Three Safeguards to Reduce Risks to PHI

Protecting Health Information in the Medical Office

Medical Office Manager
Thomas Barwick/Getty Images

With the increased use of information technology in health care, your medical office must continue to find ways to maintain the security of the protected health information (PHI) of the patients they serve.

What is HIPAA Security?

Health Insurance Portability and Accountability Act (HIPAA) security refers to establishing safeguards for PHI in any electronic format. This includes any information used, stored or transmitted electronically.

Any facility defined by HIPAA as a covered entity has the responsibility to ensure the privacy and security of its patient’s information as well as maintaining the confidentiality of their protected health information.

Covered entities are, by law, required to develop policies and procedures that comply with the security rule and maintain written records of these policies and procedures and records of access, actions, activities, and assessments required by the security rule.

Rules for Maintaining HIPAA Security

The rules for maintaining HIPAA security include safeguards for three key areas.

Administrative Safeguards

  • Develop a formal security management process including the development of policies and procedures, internal audits, contingency plan and other safeguards to ensure compliance by medical office staff.
  • Assign responsibility for security to a designated person to manage and supervise the use of security measures and the conduct of the staff.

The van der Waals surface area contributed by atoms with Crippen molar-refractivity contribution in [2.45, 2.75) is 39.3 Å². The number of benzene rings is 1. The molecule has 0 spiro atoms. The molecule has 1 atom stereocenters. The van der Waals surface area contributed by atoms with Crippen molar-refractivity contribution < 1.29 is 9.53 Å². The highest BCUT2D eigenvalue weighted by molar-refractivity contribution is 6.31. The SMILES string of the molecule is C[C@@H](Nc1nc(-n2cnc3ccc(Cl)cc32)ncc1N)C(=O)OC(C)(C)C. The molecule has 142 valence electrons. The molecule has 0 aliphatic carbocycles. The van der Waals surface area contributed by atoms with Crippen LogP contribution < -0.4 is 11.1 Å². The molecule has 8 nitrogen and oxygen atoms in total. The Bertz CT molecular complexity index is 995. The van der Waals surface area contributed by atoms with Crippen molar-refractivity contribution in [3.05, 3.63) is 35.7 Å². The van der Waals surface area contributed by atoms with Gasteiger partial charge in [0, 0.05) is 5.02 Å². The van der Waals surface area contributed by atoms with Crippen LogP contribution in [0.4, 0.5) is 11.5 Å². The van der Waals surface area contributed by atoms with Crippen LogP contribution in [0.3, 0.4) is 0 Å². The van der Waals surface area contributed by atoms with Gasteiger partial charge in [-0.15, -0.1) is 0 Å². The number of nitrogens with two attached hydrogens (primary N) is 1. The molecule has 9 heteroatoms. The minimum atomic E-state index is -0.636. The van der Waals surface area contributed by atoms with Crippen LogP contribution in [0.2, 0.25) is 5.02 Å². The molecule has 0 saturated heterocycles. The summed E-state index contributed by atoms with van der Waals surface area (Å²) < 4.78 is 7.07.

• Implement features that ensure the staff has proper training and proper authorization to access protected health information.
  • Define levels of access for all staff and determine how it is granted
  • Require that all medical office staff including management undergo security training and have periodic reminders and user education so they stay current on the laws and guidelines.

    Physical Safeguards

    • File protected health information in a secure location and workspaces for employees (this includes the use of locks, keys, and badges that unlock doors) that restrict access to unauthorized persons and intruders.
    • Develop policies for verifying access authorizations, equipment control, and the handling of visitors. Develop and provide documentation including instructions on how your medical office can help to protect protected health information (for example, logging off the computer before leaving it unattended)
    • Provide protection against fire and other hazards
    • Develop policies and procedures for the transfer, removal, disposal, and reuse of electronic protected health information.

    Technical Safeguards

    • Establish unique user identification including passwords and pin numbers
    • Adopt an automatic logoff control
    • Record and examine system activity for auditing purposes
    • Utilize encryption controls to protect transmitted data over a network
    • Allow only authorized users to access protected health information
    • Guard against unauthorized access of protected health information

    More Information on the HIPAA Security Rule from HHS.gov

    While the HIPAA Security Rule offers many guidelines on the administrative, physical, and technical safeguards that should be in place, it doesn't address every detail.

    HHS.gov provides educational papers designed to give insight into security standards.  Additional information provided includes Security 101 for Covered Entities, Requirements for Policies, Procedures, and Documentation, Risk Analysis and Risk Management, and Security Standards for Small Providers.

    Continue Reading